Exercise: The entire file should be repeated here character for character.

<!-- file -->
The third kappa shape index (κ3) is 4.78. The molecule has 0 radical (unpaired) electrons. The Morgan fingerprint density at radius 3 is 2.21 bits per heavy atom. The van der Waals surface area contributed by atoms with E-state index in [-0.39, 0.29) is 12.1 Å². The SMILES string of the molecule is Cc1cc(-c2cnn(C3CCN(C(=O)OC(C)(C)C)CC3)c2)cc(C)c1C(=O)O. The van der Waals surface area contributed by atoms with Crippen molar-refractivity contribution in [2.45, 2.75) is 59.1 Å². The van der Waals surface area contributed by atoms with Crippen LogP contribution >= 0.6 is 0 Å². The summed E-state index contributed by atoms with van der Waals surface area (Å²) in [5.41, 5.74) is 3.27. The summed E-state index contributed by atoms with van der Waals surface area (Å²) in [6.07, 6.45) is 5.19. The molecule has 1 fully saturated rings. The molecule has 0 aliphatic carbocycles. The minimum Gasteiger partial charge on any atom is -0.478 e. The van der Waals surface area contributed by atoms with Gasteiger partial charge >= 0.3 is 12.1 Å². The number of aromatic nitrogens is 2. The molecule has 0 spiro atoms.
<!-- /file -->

The third kappa shape index (κ3) is 4.78. The molecule has 0 radical (unpaired) electrons. The Morgan fingerprint density at radius 3 is 2.21 bits per heavy atom. The van der Waals surface area contributed by atoms with E-state index in [-0.39, 0.29) is 12.1 Å². The SMILES string of the molecule is Cc1cc(-c2cnn(C3CCN(C(=O)OC(C)(C)C)CC3)c2)cc(C)c1C(=O)O. The van der Waals surface area contributed by atoms with Crippen molar-refractivity contribution in [2.45, 2.75) is 59.1 Å². The van der Waals surface area contributed by atoms with Crippen LogP contribution >= 0.6 is 0 Å². The summed E-state index contributed by atoms with van der Waals surface area (Å²) in [5.41, 5.74) is 3.27. The summed E-state index contributed by atoms with van der Waals surface area (Å²) in [6.07, 6.45) is 5.19. The molecule has 1 fully saturated rings. The molecule has 0 aliphatic carbocycles. The minimum Gasteiger partial charge on any atom is -0.478 e. The van der Waals surface area contributed by atoms with Gasteiger partial charge >= 0.3 is 12.1 Å². The number of aromatic nitrogens is 2. The molecule has 0 spiro atoms.